JPMorgan losses grow as speculation intensifies


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According to analysts at Morgan Stanley ( MS ), the losses sustained by JPMorgan Chase's ( JPM ) chief investment office in London will reach $5 billion rather than the $3 billion figure now being cited by JPMorgan chief executive officer Jamie Dimon, the Financial Times reported this week.

The rival bank's team cited the fact that eurozone volatility appears to be increasing and the growth outlook for both Europe and the U.S. seems to be moderating, which could have a downside impact on credit markets and hurtJ PMorgan's bullish bets on corporate credit quality.

As I stated last week, one of the biggest challenges facing Dimon and JPMorgan is the bank's dominant position in the relatively illiquid derivatives market where it made the bets. Now that the bank's liability is out in the open, hedge fund sharks will be circling "the London Whale," as one of JPMorgan's traders came to be known because of the trade's size, waiting for the right moment to strike and bite their own profits out of the bank's difficulties.

Another group the bank will have to face is its shareholders - since May 10, the bank's shares declined more than 16 percent, and the full details of the trade haven't even come to light yet. JPMorgan's position is highly leveraged, involving hedges purchased against multiple credit indices.

Of course, the bank also needs to consider its relationship with regulatory bodies and the government, as both the Commodity Futures Trading Commission and the Securities and Exchange Commission say they've begun investigating the losses. According to The New York Times , the latter agency is mainly concerned with how well the bank disclosed its trades and its risk , while the former is looking at the overall impact on the credit derivatives market.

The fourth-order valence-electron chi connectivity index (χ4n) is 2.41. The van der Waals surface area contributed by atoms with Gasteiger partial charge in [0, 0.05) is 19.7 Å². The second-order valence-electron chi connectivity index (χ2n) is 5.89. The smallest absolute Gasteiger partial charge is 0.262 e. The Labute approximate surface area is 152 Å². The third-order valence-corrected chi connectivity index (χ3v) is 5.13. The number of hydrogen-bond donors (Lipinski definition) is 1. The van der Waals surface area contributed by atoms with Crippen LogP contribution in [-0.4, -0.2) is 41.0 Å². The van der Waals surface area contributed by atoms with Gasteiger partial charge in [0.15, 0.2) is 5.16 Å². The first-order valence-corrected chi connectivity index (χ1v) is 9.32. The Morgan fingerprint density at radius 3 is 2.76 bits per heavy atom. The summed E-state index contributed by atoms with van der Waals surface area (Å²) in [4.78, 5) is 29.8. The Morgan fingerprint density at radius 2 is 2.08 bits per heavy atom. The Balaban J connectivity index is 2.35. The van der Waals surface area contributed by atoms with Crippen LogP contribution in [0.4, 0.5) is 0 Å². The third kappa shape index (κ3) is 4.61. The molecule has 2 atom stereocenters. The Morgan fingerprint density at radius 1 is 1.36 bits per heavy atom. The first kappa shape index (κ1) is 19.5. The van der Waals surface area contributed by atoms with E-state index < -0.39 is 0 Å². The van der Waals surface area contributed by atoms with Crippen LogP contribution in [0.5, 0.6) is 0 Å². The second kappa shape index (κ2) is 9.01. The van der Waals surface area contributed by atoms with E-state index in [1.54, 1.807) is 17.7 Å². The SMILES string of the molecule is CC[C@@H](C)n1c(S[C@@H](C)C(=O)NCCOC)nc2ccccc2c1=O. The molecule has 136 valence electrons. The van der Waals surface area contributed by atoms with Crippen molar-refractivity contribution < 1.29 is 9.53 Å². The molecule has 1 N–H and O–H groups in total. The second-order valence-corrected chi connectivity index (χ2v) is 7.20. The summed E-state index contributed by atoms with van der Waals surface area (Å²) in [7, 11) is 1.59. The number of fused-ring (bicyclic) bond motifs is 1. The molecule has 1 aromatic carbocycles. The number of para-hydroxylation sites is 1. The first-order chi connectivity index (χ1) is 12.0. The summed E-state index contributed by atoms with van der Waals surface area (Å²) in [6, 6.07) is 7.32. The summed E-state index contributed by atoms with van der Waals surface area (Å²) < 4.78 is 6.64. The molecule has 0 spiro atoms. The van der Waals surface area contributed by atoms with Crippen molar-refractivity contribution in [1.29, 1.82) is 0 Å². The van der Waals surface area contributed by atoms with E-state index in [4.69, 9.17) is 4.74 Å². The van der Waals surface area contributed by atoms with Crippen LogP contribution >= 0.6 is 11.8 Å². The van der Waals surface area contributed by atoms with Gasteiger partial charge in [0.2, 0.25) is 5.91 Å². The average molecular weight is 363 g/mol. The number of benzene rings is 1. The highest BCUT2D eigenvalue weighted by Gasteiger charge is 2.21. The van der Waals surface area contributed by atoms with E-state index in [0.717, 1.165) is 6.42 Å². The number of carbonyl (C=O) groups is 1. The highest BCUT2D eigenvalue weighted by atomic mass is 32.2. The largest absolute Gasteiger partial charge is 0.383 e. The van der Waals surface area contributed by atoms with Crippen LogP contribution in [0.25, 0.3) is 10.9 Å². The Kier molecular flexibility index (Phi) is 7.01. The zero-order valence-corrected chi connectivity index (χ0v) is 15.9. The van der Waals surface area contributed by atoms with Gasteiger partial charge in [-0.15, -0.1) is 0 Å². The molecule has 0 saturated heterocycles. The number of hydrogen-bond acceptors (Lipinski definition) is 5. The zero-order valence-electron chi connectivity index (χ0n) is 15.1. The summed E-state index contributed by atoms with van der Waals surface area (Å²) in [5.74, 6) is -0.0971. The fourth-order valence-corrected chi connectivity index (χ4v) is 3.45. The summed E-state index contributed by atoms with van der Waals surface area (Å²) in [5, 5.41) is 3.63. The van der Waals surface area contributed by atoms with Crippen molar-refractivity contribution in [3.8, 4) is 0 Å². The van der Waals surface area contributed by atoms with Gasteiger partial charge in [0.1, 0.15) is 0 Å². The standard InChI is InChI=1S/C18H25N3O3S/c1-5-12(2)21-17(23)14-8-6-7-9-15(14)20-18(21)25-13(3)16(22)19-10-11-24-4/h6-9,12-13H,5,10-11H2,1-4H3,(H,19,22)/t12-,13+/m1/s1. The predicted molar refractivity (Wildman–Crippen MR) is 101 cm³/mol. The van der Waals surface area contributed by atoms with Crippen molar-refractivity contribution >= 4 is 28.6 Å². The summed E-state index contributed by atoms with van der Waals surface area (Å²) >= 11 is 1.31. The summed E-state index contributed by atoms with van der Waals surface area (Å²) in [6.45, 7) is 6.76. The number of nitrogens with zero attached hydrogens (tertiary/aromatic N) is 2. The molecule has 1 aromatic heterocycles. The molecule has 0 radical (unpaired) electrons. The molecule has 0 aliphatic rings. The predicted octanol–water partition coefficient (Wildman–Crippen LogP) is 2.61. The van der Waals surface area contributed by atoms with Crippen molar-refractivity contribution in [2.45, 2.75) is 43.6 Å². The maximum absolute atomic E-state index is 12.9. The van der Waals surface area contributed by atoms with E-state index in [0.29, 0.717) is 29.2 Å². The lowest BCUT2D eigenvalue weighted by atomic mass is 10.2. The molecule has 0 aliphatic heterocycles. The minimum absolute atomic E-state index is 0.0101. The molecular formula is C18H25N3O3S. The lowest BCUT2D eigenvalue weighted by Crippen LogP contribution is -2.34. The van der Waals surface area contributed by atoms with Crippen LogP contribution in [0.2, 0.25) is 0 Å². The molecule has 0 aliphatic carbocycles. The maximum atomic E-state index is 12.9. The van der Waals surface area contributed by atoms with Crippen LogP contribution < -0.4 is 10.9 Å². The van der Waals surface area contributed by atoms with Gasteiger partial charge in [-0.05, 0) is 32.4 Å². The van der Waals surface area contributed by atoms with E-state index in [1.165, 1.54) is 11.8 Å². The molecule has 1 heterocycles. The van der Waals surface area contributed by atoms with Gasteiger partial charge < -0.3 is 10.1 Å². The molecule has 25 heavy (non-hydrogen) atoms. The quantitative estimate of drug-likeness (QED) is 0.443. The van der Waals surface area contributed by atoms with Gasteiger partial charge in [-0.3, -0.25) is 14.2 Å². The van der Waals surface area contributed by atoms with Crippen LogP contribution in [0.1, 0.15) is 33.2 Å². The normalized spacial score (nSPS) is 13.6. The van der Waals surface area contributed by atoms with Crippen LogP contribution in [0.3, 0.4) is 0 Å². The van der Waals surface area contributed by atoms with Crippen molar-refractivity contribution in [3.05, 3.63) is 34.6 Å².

In the Senate, Democrat Tim Johnson of South Dakota said "The company's massive trading loss is a stark reminder of the financial crisis of 2008 and the necessity of Wall Street reform. This trading loss has been a wake-up call for many opponents of Wall Street reform."

One interesting dynamic to watch will be the relationship between JPMorgan's disclosure of the trades and the losses against its efforts to hedge or unwind them. Dimon and his fellow executives certainly knew of them before the announcement two weeks ago, and the bank probably began taking action to offset the losses or shed the positions weeks or months ago. But the longer the chief investment office sat on the losses, the worse the reckoning with official bodies may be.

The views and opinions expressed herein are the views and opinions of the author and do not necessarily reflect those of Nasdaq, Inc.

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Daniel Pereira

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